The 257th edition of Al-Naba, the weekly newsletter of the Islamic State (IS), was released on 22 October. Al-Naba 257 contains an article praising the 16 October murder of French schoolteacher Samuel Paty by an Islamist who accused him of blasphemy for showing the Charlie Hebdo cartoons of Islam’s prophet Muhammad during a class on free speech, but the article does not claim that the Chechen refugee who carried out the assassination, Abdoullakh Anzorov, was an IS operative. Among other things, this is a reminder that IS’s claims of responsibility are not indiscriminate, even if it is believed there have been a couple of incidents of high-profile deception.
IS’s celebration of the murder of Paty is in the space for the main editorial on page 3. It refers to Paty as a “criminal crusader” and lauds the “young Muslim man who slit his throat and cut off his head, then went to his Lord Almighty, preferring death to subjugation by the French police, being killed a martyr, so we count him”. After a brief note of the rewards of paradise, Al-Naba 257 praises the way that, over the last decade, “the youth of Islam excelled in discovering new methods of jihad” in their unending war against “the enemies of the religion”, the mushrikeen (idolators or polytheists) and infidels and apostates, able to “spite” them with knives, trucks, chemicals/poisons.
IS praises the way Muslim terrorists in the West have outwitted powerful security services in the Western democracies, even after acquiring guns and explosives became prohibitively difficult, sometimes by getting in contact with “experts” among their “brothers” in Syria and elsewhere so that explosives could be made in non-traditional ways or low-tech attacks could be organised.
IS is pleased with the 9/11 massacre and the follow-on attacks, name-checking the March 2004 bombings in Spain and the July 2005 attacks in Britain, but Al-Naba says that these imposed upon the imagination of jihadists in the West a model for what their attacks should look like that ended up being a psychological problem since it induced “despair” as the security services did their work after 2001 and such operations became essentially impossible. Many of the jihadists in the West therefore decided to “emigrate to the jihad arenas for fighting and training”, and here is where the Islamic State came in.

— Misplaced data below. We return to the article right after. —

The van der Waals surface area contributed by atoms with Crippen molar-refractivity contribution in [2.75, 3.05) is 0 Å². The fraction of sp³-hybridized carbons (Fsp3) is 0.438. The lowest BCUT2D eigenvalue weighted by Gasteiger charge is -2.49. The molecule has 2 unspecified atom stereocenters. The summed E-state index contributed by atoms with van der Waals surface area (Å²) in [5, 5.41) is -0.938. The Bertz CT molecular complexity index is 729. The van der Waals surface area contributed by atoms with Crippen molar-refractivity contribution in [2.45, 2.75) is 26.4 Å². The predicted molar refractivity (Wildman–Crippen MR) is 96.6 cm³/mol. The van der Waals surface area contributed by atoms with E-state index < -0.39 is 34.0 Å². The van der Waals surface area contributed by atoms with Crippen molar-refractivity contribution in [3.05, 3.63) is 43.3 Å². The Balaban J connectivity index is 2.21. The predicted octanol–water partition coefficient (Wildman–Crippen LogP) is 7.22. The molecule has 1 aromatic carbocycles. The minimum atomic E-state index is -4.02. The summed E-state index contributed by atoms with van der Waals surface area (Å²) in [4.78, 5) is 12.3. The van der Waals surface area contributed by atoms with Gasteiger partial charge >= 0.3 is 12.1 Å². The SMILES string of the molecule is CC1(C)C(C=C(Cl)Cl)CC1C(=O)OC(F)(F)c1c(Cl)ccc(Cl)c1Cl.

By establishing their caliphate, IS “removed the obstacles [Western jihadists] encountered in carrying out their duties” and it was made clear by IS’s then spokesman Taha Falaha (Abu Muhammad al-Adnani) that those who could not come to the new Islamic state should conduct attacks with “whatever capabilities were to hand” in their home countries. “We still remember the call” from Falaha, says Al-Naba, repeating a section of his most infamous speech from September 2014:
So O muwahed wherever you may be, hinder those who want to harm your brothers and state as much as you can. The best thing you can do is to strive to your best and kill any disbeliever, whether he be French, American, or from any of their allies. “O you who have believed, take your precaution and [either] go forth in companies or go forth all together” [An-Nisa: 71].
If you are not able to find an IED or a bullet, then single out the disbelieving American, Frenchman, or any of their allies. Smash his head with a rock, or slaughter him with a knife, or run him over with your car, or throw him down from a high place, or choke him, or poison him. Do not lack. Do not be contemptible. Let your slogan be, “May I not be saved if the cross worshipper and taghut patron survives.” If you are unable to do so, then burn his home, car, or business. Or destroy his crops. If you are unable to do so, then spit in his face.
“It is important to remind Muslims to continue to agitate for jihad and to proselytise for it … to all Muslims in the various languages they speak”, Al-Naba concludes, noting that actions such as murdering Paty for what IS regards as blasphemy is a means of spreading the jihadist message—to infidels and Muslims alike, providing intimidation in the one case and a model to be followed in the other.